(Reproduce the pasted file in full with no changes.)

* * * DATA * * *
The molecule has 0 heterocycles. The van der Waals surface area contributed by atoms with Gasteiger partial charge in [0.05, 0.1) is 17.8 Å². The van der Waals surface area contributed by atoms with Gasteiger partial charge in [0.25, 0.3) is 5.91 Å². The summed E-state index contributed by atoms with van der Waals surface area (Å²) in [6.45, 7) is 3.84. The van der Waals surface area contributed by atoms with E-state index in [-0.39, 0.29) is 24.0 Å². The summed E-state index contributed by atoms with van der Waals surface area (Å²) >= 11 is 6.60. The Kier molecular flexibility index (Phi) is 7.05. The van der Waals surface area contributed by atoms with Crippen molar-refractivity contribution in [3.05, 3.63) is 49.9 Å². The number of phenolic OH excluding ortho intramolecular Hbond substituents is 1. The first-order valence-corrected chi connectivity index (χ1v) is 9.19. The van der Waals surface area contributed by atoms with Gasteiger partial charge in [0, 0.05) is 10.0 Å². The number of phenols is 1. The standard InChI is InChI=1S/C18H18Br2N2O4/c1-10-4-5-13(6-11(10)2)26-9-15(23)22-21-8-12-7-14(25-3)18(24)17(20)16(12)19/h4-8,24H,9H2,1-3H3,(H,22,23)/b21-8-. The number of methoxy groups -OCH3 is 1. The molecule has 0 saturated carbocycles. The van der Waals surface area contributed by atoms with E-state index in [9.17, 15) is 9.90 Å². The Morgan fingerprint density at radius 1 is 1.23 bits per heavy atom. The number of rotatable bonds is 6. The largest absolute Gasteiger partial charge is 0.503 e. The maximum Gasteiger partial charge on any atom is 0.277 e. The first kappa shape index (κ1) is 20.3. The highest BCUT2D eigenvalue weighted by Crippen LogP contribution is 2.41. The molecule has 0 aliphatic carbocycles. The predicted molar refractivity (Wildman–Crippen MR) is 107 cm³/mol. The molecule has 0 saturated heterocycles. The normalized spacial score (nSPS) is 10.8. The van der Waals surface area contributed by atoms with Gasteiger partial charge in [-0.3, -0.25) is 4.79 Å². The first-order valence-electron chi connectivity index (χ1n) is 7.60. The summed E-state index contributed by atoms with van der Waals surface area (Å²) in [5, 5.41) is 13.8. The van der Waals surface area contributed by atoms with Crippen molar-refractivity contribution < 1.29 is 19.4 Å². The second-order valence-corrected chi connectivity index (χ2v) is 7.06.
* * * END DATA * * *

The molecule has 0 heterocycles. The van der Waals surface area contributed by atoms with Gasteiger partial charge in [0.05, 0.1) is 17.8 Å². The van der Waals surface area contributed by atoms with Gasteiger partial charge in [0.25, 0.3) is 5.91 Å². The summed E-state index contributed by atoms with van der Waals surface area (Å²) in [6.45, 7) is 3.84. The van der Waals surface area contributed by atoms with E-state index in [-0.39, 0.29) is 24.0 Å². The summed E-state index contributed by atoms with van der Waals surface area (Å²) >= 11 is 6.60. The Kier molecular flexibility index (Phi) is 7.05. The van der Waals surface area contributed by atoms with Crippen molar-refractivity contribution in [3.05, 3.63) is 49.9 Å². The number of phenolic OH excluding ortho intramolecular Hbond substituents is 1. The first-order valence-corrected chi connectivity index (χ1v) is 9.19. The van der Waals surface area contributed by atoms with Gasteiger partial charge in [0, 0.05) is 10.0 Å². The number of phenols is 1. The standard InChI is InChI=1S/C18H18Br2N2O4/c1-10-4-5-13(6-11(10)2)26-9-15(23)22-21-8-12-7-14(25-3)18(24)17(20)16(12)19/h4-8,24H,9H2,1-3H3,(H,22,23)/b21-8-. The number of methoxy groups -OCH3 is 1. The molecule has 0 saturated carbocycles. The van der Waals surface area contributed by atoms with E-state index in [9.17, 15) is 9.90 Å². The Morgan fingerprint density at radius 1 is 1.23 bits per heavy atom. The number of rotatable bonds is 6. The largest absolute Gasteiger partial charge is 0.503 e. The maximum Gasteiger partial charge on any atom is 0.277 e. The first kappa shape index (κ1) is 20.3. The highest BCUT2D eigenvalue weighted by Crippen LogP contribution is 2.41. The molecule has 0 aliphatic carbocycles. The predicted molar refractivity (Wildman–Crippen MR) is 107 cm³/mol. The molecule has 0 saturated heterocycles. The normalized spacial score (nSPS) is 10.8. The van der Waals surface area contributed by atoms with Gasteiger partial charge in [-0.3, -0.25) is 4.79 Å². The first-order valence-electron chi connectivity index (χ1n) is 7.60. The summed E-state index contributed by atoms with van der Waals surface area (Å²) in [5, 5.41) is 13.8. The van der Waals surface area contributed by atoms with Crippen molar-refractivity contribution < 1.29 is 19.4 Å². The second-order valence-corrected chi connectivity index (χ2v) is 7.06.